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RE: Theos-World "naivety hence not seen on this list"

Oct 31, 2001 02:53 PM
by nos

Did you get L'Expresses permission to publish this?

I take offense at the use of the word anti-semitic. Semite includes
arabs and the word has been manipulated by ADL et al to have
connotations which are implicitly incorrect.

Why do you think people really want the jews 'dealt with' ?

Isn't Jewish fundamentalism as evil as Islamic or any other

Why is there not a demogrpahic proportional representation in the US

Why did Standard Oil continue to supply Petrol to Germany during the

Why did numerous other US companies keep supplying raw materials ,
weapons etc to the Nazi's?

Why did Goebbels believe in Zionism?

All you've done is show that there was another conspiracy behind the
Protocols - which could be used by any group to obtain world power. I
don't care who wrote them - I care about WHO IS USING THEM.

Wake up and smell the World Bank and the IMF. Do you even know what they
do? Do you know about currency raiding (SOROS) and IMF bailouts?  

USURY is the EVIL of the WORLD.



Who are the Sassoon Family?

Why don't you answer any of Franks direct questions?

Why was Hitler alive in 1948 in the USA?

Please be specific.



|-----Original Message-----
|From: [] 
|Sent: Thursday, 1 November 2001 5:29 AM
|Subject: Theos-World "naivety hence not seen on this list"
|L'Express November 24, 1999
|The Secrets of an Antisemitic Manipulation
|by Eric Conan
|It is the most famous - and the most tragic - forgery of the 20th 
|century and the foundation of the antisemitic myth of the "World 
|Jewish Conspiracy." Now the text of The Protocols of Learned Elders 
|of Zion has yielded its last secret: a Russian historian, Mikhail 
|Lépekhine, has proved the identity of its author thanks to files kept 
|by the former Soviet Union. Now we can understand why it was 
|necessary to wait so long to reveal the epilogue: Mathieu Golovinski, 
|the forger, who carried out his work in Paris at the beginning of the 
|century, and who was the representative in France of the Czar's 
|political police, became a prominent Bolshevik after the Russian 
|Revolution of 1917. The discovery of this sinister historical 
|footnote makes it possible to fill in the last gaps in the history of 
|an imposture which, after having done so much harm in Europe, still 
|flourishes in many parts of the world.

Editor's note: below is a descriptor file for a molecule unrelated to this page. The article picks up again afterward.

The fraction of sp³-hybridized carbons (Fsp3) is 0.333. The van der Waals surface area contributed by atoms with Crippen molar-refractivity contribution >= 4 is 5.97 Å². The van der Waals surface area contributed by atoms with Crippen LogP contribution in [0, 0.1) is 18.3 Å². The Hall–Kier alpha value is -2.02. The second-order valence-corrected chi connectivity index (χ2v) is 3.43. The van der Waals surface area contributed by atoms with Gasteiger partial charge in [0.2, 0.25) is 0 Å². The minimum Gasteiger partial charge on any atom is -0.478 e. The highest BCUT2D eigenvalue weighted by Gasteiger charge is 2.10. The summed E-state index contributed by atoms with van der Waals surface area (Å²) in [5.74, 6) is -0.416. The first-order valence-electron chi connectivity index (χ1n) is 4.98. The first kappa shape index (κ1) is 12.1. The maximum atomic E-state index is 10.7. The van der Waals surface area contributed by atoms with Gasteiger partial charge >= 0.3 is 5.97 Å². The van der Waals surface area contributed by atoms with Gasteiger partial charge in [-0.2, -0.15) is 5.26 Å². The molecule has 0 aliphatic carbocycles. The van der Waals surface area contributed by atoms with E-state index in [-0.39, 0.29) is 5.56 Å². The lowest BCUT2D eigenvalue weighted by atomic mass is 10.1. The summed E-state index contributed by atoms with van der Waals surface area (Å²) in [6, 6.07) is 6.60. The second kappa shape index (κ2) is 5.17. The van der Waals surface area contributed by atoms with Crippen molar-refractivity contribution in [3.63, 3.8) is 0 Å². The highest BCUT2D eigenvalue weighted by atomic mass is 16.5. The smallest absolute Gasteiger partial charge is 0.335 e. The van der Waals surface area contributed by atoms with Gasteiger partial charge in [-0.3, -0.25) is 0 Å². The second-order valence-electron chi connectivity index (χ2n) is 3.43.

|Historian of Russian literature Mikhail Lépekhine is one of the 
|foremost experts on the "publicistes" of the end of 19th century, 
|these characters who were simultaneously writers, journalists, and 
|political essayists and who intervened in the convulsions of Russian 
|public life of the time by means of pamphlets, articles, and books. 
|Lépekhine's specialty is in the years of the reign of Alexander III 
|(1881-1894) and of the beginning of the reign of Nicholas II 
|(1894- 1902), the agitated period preceding the turbulence of 
|the Russian 
|Revolution. Former conservator of the archives of the Institute of 
|Russian Literature and a researcher in the history of printed books 
|at the Academy of Science of Russia in St. Petersburg, Mikhail 
|Lépekhine has studied the life and works of the publicistes, 
|including many lesser known figures, for the monumental Russian 
|Biographical Dictionary in 33 volumes for which he is the general 
|It was while working on one of the publicistes, Mathieu Golovinski - 
|son of an aristocratic lawyer disbarred for embezzlement, and a 
|journalist who dealt in scandal and intrigue in the Russian political 
|circles of St. Petersburg and Paris - that Lépekhine was plunged into 
|the history of the Protocols which previously had not been a subject 
|of interest for him. Ransacking the databases relating to Golovinski, 
|he found in the Czar's French files, preserved in Moscow for the last 
|eighty years, the evidence of Golovinski's role in the creation of 
|the famous forgery. Mikhail Lépekhine measures the importance of his 
|discovery by taking stock of current knowledge about the history of 
|the Protocols upon which the French researcher, Pïerre-Andre 
|Taguieff, has recently published the most thorough analysis to 
|date (1). Lépekhine has found the missing link - the identity of the 
|forger - which connects two long stories: that of a petty man with 
|ambitions whose contribution was only one short moment in an agitated 
|and disordered life and that of an infamous forgery for which Mathieu 
|Golovinski was only a technical executor.
|The Protocols of Learned Elders of Zion, sometimes subtitled The 
|Jewish Program of World Conquest, is a text known in two 
|closely- related versions, first published in a partial 
|version in Russia in 
|1903, and then in a complete version in the newspaper Znamia in 1905 
|and 1906. It is presented as the detailed report of a score of secret 
|Judeo-Masonic meetings during which "The Learned Elders of Zion" 
|reveal to the leaders of the Jewish people a plan to dominate 
|humanity. Their objective is to become "Masters of the World" after 
|the destruction of monarchies and Christian civilization. This 
|Machiavellian plan envisages the use of violence, treachery, wars, 
|revolution, industrial modernization, and capitalism to destroy the 
|existing order and to build a Jewish power on its ruins. 
|This "secret document" was almost immediately questioned by Count 
|Alexander of Chayla, a French aristocrat who had converted to the 
|Orthodox Church and who would later fight with the White Army against 
|the Bolsheviks. The Count met the first editor of the Protocols, 
|Serge Nilus, the "Pope" of the Russian mysticism, in 1909. Nilus 
|showed him the original of the Protocols, but the Count was not at 
|all convinced by them. He later recounted that he had met an inspired 
|man for whom the question of the authenticity of the text meant 
|little. "Let us admit that the Protocols are false," Nilus declared